Acad Pediatr. 2013 Nov-Dec;13(6 Suppl):S69-74. doi: 10.1016/j.acap.2013.07.004.
Pediatric collaborative networks for quality improvement and research.
Despite efforts of individual clinicians, pediatric practices, and institutions to remedy continuing deficiencies in pediatric safety and health care quality, multiple gaps and disparities exist. Most pediatric diseases are rare; thus, few practices or centers care for sufficient numbers of children, particularly in subspecialties, to achieve large and representative sample sizes, and substantial between-site variation in care and outcomes persists. Pediatric collaborative improvement networks are multi-site clinical networks that allow practice-based teams to learn from one another, test changes to improve quality, and use their collective experience and data to understand, implement, and spread what works in practice. The model was initially developed in 2002 by an American Board of Pediatrics Workgroup to accelerate the translation of evidence into practice, improve care and outcomes for children, and to serve as the gold standard for the performance in practice component of Maintenance of Certification requirements. Many features of an improvement network derive from the Institute for Healthcare Improvement's collaborative improvement model Breakthrough Series, including focus on a high-impact condition or topic; providing support from clinical content and quality improvement experts; using the Model for Improvement to set aims, use data for feedback, and test changes iteratively; providing infrastructure support for data collection, analysis and reporting, and quality improvement coaching; activities to enhance collaboration; and participation of multidisciplinary teams from multiple sites. In addition, they typically include a population registry of the children receiving care for the improvement topic of interest. These registries provide large and representative study samples with high-quality data that can be used to generate information and evidence, as well as to inform clinical decision making. In addition to quality improvement, networks serve as large-scale health system laboratories, providing the social, scientific, and technical infrastructure and data for multiple types of research. Statewide, regional, and national pediatric collaborative networks have demonstrated improvements in primary care practice as well as care for chronic pediatric diseases (eg, asthma, cystic fibrosis, inflammatory bowel disease, congenital heart disease), perinatal care, and patient safety (eg, central line-associated blood stream infections, adverse medication events, surgical site infections); many have documented improved outcomes. Challenges to spreading the improvement network model exist, including the need for the identification of stable funding sources. However, these barriers can be overcome, allowing the benefits of improved care and outcomes to spread to additional clinical and safety topics and care processes for the nation's children.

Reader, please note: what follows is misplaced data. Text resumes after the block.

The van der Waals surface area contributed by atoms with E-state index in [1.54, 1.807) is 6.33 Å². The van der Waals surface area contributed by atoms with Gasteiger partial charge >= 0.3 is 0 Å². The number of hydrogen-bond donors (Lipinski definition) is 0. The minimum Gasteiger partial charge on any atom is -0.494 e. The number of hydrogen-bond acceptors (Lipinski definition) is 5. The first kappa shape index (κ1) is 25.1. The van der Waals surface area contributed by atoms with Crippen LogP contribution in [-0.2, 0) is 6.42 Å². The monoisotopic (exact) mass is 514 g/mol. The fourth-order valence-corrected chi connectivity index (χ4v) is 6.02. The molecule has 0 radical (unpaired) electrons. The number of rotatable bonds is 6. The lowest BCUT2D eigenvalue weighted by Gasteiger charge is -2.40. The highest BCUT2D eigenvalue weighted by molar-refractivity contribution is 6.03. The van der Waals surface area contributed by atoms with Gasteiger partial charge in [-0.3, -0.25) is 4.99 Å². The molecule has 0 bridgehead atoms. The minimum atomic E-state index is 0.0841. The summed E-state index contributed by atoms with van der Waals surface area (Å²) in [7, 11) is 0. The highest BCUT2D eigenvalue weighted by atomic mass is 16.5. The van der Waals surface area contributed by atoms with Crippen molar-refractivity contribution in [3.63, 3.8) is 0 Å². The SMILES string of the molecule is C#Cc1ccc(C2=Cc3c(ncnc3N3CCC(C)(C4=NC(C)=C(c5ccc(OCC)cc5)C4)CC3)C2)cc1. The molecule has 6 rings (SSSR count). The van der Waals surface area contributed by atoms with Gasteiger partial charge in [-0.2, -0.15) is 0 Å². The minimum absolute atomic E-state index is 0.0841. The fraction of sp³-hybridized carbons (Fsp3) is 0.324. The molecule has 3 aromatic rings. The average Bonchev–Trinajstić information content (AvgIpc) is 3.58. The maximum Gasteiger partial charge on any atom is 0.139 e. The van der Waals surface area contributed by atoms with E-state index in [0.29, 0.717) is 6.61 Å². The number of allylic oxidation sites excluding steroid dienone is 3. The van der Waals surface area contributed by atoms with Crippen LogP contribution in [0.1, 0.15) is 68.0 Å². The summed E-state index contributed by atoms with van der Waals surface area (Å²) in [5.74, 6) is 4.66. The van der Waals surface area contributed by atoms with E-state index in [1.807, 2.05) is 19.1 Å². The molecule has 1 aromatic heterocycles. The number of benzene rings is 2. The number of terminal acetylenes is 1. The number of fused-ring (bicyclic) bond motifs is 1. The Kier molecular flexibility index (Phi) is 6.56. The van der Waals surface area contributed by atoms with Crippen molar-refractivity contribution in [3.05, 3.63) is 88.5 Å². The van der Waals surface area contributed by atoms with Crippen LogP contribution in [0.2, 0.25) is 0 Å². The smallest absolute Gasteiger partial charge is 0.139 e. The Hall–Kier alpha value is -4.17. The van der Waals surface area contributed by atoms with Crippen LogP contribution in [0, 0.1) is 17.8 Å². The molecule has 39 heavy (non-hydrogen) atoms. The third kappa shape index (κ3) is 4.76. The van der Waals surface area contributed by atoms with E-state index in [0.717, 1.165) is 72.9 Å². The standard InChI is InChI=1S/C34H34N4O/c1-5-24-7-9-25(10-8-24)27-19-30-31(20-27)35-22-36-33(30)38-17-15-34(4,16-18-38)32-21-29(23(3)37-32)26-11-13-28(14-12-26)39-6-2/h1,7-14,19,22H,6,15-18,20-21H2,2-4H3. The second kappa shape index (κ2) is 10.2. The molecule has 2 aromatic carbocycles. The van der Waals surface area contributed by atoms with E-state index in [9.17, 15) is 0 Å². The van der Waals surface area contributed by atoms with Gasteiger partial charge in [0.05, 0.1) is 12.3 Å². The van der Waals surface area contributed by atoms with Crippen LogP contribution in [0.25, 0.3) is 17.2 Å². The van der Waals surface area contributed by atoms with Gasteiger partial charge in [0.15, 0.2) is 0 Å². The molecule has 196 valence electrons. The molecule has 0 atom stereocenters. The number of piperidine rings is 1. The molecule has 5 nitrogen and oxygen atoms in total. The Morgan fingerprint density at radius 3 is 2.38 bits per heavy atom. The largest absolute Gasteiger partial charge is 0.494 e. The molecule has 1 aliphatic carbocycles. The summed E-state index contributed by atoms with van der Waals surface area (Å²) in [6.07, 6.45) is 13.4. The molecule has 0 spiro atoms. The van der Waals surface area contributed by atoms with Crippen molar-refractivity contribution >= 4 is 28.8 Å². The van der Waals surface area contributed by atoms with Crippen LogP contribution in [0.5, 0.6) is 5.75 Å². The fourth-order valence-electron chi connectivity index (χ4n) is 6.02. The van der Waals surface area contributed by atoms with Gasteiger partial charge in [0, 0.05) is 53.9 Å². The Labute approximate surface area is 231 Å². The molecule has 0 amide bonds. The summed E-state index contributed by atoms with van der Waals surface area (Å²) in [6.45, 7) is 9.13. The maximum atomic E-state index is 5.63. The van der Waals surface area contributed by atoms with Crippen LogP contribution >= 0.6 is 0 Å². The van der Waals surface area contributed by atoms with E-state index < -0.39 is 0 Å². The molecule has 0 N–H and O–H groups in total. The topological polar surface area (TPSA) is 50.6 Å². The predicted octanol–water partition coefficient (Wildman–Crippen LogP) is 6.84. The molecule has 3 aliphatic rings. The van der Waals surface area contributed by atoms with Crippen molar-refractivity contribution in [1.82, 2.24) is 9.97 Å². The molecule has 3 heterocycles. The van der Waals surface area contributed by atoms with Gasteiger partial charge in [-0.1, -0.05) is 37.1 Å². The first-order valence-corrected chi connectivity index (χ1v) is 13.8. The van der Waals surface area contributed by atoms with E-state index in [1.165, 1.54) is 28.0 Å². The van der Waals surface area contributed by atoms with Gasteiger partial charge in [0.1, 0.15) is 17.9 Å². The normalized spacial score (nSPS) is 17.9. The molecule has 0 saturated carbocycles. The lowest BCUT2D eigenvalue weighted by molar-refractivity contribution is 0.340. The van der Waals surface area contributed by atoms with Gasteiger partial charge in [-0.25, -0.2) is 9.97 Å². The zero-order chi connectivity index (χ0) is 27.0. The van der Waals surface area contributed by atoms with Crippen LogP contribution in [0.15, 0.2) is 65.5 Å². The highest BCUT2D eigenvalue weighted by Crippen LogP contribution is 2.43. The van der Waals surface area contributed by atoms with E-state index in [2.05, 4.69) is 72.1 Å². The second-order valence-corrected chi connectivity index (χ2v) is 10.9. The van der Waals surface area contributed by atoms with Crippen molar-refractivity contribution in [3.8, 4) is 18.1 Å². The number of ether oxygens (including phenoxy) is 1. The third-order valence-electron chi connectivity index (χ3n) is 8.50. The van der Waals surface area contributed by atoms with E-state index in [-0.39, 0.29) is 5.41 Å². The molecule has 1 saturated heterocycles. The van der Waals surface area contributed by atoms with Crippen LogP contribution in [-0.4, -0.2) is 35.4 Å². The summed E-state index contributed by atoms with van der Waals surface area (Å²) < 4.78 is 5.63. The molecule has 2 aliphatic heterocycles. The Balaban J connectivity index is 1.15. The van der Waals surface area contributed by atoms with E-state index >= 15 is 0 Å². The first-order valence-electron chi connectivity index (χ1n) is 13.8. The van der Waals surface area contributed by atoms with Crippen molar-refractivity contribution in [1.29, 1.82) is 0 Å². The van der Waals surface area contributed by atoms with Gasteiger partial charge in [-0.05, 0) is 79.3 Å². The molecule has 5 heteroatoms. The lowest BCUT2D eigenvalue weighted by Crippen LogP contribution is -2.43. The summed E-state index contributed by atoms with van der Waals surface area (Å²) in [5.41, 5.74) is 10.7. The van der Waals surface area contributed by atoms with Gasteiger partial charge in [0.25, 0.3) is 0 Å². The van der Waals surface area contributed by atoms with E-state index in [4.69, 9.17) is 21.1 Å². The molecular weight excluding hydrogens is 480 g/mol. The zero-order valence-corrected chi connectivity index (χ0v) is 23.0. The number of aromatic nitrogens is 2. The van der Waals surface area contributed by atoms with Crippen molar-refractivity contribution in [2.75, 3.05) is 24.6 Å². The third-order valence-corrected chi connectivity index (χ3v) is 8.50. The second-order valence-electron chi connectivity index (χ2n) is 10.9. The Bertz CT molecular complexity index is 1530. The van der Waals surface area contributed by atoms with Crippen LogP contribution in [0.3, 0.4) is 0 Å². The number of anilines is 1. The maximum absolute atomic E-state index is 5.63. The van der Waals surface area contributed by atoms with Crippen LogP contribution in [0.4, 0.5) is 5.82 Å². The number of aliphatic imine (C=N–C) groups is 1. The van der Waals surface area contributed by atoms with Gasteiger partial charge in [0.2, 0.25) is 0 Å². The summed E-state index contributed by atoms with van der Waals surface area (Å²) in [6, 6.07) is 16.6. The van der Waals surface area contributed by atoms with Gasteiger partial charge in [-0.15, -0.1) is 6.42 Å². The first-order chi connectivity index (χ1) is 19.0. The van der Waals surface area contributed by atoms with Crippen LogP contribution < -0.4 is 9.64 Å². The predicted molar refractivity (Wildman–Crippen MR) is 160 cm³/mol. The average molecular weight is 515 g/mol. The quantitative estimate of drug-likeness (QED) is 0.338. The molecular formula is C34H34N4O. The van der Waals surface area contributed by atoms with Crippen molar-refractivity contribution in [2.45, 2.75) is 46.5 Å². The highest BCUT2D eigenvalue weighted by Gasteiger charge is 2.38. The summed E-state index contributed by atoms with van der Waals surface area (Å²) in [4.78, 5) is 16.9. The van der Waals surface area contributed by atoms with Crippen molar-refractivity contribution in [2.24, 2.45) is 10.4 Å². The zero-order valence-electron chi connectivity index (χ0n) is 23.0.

Copyright © 2013 Academic Pediatric Association. Published by Elsevier Inc. All rights reserved.
children's health; health services research; quality improvement
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